South Africa Country Profile
SOUTH AFRICA: GENERAL INFORMATION
Official name : Republic of South Africa
Surface : 1.221.041 sq. mt
Population : 55 million
GDP nominal : 723,5 billion USD
GDP per capita : around 13.154 USD
Capital : Pretoria, Cape Town, Bloemfontein; Johannesburg
Largest cities : Johannesburg (3.800.000), Durban (3.100.000), Port Elizabeth (1.500.000), East London (800.080), Pietermaritzburg (553.000);
Government : Unitary parliamentary republic
President : Jacob Zuma, elected in 2009 re-elected in 2014
Religions : Catholic, protestant e indipendentista
Lingua : 11 official languages; afrikaans, English, zulu, xhosa, tswana, sotho, tsonga, swazi, venda, ndebele
Currency : Rand (Z), Exchange rate: 1Euro=17,75 ZAR
SOUTH AFRICA: MACROECONOMIC FRAMEWORK
The South Africa economy is the most developed African economy, it is divided into different developed sectors , and it represents one third of the African revenue.
40% of the continent industrial production;
25% of African GDP
50% of electricity generation
45% of mineral production
South Africa has complex infrastructures, productive manufacturing sectors and a highly developed service sector with an efficient financial sector and strong institutions.
It is a perfect country for investments and trades, especially with South Sahara areas, that provides the access to the south African region markets for trade, logistics and finance.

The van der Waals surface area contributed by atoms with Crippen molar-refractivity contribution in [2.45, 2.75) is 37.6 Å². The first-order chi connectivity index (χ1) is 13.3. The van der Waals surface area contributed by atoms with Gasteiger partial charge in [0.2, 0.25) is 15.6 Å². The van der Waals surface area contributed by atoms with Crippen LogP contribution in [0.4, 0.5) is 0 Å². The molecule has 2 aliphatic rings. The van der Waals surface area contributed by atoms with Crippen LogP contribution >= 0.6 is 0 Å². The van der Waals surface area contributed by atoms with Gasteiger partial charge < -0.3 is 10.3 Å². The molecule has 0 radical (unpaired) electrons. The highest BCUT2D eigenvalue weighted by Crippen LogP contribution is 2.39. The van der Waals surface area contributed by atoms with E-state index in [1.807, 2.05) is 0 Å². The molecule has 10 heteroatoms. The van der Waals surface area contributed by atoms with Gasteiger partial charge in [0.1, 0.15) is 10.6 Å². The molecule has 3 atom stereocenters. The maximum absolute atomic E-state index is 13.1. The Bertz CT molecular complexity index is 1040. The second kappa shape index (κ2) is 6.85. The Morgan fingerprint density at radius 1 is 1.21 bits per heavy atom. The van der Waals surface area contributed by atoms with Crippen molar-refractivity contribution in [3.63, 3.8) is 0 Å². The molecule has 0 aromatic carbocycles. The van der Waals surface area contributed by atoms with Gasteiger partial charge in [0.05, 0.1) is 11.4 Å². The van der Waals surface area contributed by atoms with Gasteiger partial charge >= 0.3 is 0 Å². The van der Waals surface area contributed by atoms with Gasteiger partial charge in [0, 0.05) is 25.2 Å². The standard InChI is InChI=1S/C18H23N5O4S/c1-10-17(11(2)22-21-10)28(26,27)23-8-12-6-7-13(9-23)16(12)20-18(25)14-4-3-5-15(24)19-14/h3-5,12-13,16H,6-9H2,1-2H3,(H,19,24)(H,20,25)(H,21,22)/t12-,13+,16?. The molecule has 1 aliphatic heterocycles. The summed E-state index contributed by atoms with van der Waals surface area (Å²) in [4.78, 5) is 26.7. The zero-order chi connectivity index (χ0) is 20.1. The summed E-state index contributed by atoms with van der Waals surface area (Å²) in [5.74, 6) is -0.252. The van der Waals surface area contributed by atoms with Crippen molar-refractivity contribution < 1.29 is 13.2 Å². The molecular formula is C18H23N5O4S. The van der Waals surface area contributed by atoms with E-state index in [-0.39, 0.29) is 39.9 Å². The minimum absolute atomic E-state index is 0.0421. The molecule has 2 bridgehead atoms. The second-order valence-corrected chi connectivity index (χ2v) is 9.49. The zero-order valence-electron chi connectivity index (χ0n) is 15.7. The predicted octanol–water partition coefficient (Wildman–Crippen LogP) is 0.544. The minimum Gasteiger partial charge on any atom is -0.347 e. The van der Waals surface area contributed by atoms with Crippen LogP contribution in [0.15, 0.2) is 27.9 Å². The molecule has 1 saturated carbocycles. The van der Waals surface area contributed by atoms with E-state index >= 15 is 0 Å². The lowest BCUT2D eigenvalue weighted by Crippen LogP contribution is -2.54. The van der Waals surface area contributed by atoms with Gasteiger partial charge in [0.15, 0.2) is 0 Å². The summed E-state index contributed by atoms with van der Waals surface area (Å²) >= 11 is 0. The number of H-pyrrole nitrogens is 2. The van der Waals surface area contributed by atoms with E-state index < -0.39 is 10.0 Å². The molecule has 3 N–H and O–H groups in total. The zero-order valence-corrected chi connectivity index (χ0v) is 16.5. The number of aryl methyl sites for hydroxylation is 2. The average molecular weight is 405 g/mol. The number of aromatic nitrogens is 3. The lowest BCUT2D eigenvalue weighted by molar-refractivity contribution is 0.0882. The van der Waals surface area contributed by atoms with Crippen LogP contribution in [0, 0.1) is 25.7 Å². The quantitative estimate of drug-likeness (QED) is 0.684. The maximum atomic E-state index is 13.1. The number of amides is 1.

Main business activities are focused on metropolitan areas such as: Johannesburg, Durban / Pinetown, Cape Peninsula e Porth Elizabeth / UitenHage.
South Africa has a strategic position because it is crossed by a strong transport network, that links goods and people with eastern and western world. It is a management and distribution hub that allows to access to neighbouring countries.
South Africa has on average 4.8 billion (with a peak of 9.5 billion) dollars of foreign direct investments every year. Generally these investments aim to expand trades in neighbouring countries such as: Mozambique, Angola, Zambia, Kenya, Madagascar and Namibia.
South Africa ranks position:
1st country for possibilities of credit facilities and local banks loans.
10th country for local and foreign investments protection
35th country in the “ease of doing business” ranking. Italy and China position respectively 87th and 91st
The public sector has always had a key role to develop South Africa economy, however the government is working to involve private sector in governmental enterprises.
SOUTH AFRICA: SECTORS AND GDP DISTRIBUTION
Service sector: 65.2%
SOUTH AFRICA : ECONOMIC FORECAST
The capital goods sector gives great investment opportunities, because South Africa is enlarging and modernising its infrastructures (with public investments), to promote a sustainable development for manufacturing productions but also for prime materials production and export.